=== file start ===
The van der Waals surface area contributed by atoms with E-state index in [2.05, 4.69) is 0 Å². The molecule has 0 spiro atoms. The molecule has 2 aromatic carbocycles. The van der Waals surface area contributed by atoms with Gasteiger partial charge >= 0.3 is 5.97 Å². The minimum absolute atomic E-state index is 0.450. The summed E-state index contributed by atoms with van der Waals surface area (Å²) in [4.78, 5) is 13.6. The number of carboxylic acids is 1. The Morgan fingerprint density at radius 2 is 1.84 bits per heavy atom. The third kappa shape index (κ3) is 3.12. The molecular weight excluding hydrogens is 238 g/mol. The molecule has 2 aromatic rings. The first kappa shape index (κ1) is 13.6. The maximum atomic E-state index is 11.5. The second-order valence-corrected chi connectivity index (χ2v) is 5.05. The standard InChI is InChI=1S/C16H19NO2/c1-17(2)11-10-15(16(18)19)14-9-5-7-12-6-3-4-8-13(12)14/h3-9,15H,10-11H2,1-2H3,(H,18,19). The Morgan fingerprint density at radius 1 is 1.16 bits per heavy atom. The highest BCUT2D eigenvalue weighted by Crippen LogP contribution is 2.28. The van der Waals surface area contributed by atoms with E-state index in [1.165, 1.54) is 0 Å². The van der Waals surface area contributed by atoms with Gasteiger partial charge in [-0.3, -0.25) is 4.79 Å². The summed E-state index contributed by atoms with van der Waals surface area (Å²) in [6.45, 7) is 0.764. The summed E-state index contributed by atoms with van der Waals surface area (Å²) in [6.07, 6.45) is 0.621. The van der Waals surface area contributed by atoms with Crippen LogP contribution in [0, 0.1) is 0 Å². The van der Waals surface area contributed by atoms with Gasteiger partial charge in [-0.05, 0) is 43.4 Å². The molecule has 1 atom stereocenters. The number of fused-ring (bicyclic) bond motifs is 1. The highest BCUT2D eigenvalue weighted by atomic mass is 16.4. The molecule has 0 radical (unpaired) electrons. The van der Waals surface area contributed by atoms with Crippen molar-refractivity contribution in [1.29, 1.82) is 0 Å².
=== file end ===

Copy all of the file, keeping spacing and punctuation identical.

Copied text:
The van der Waals surface area contributed by atoms with E-state index in [2.05, 4.69) is 0 Å². The molecule has 0 spiro atoms. The molecule has 2 aromatic carbocycles. The van der Waals surface area contributed by atoms with Gasteiger partial charge >= 0.3 is 5.97 Å². The minimum absolute atomic E-state index is 0.450. The summed E-state index contributed by atoms with van der Waals surface area (Å²) in [4.78, 5) is 13.6. The number of carboxylic acids is 1. The Morgan fingerprint density at radius 2 is 1.84 bits per heavy atom. The third kappa shape index (κ3) is 3.12. The molecular weight excluding hydrogens is 238 g/mol. The molecule has 2 aromatic rings. The first kappa shape index (κ1) is 13.6. The maximum atomic E-state index is 11.5. The second-order valence-corrected chi connectivity index (χ2v) is 5.05. The standard InChI is InChI=1S/C16H19NO2/c1-17(2)11-10-15(16(18)19)14-9-5-7-12-6-3-4-8-13(12)14/h3-9,15H,10-11H2,1-2H3,(H,18,19). The Morgan fingerprint density at radius 1 is 1.16 bits per heavy atom. The highest BCUT2D eigenvalue weighted by Crippen LogP contribution is 2.28. The van der Waals surface area contributed by atoms with E-state index in [1.165, 1.54) is 0 Å². The van der Waals surface area contributed by atoms with Gasteiger partial charge in [-0.3, -0.25) is 4.79 Å². The summed E-state index contributed by atoms with van der Waals surface area (Å²) in [6.45, 7) is 0.764. The summed E-state index contributed by atoms with van der Waals surface area (Å²) in [6.07, 6.45) is 0.621. The van der Waals surface area contributed by atoms with Crippen LogP contribution in [0, 0.1) is 0 Å². The van der Waals surface area contributed by atoms with Gasteiger partial charge in [-0.05, 0) is 43.4 Å². The molecule has 1 atom stereocenters. The number of fused-ring (bicyclic) bond motifs is 1. The highest BCUT2D eigenvalue weighted by atomic mass is 16.4. The molecule has 0 radical (unpaired) electrons. The van der Waals surface area contributed by atoms with Crippen molar-refractivity contribution in [1.29, 1.82) is 0 Å².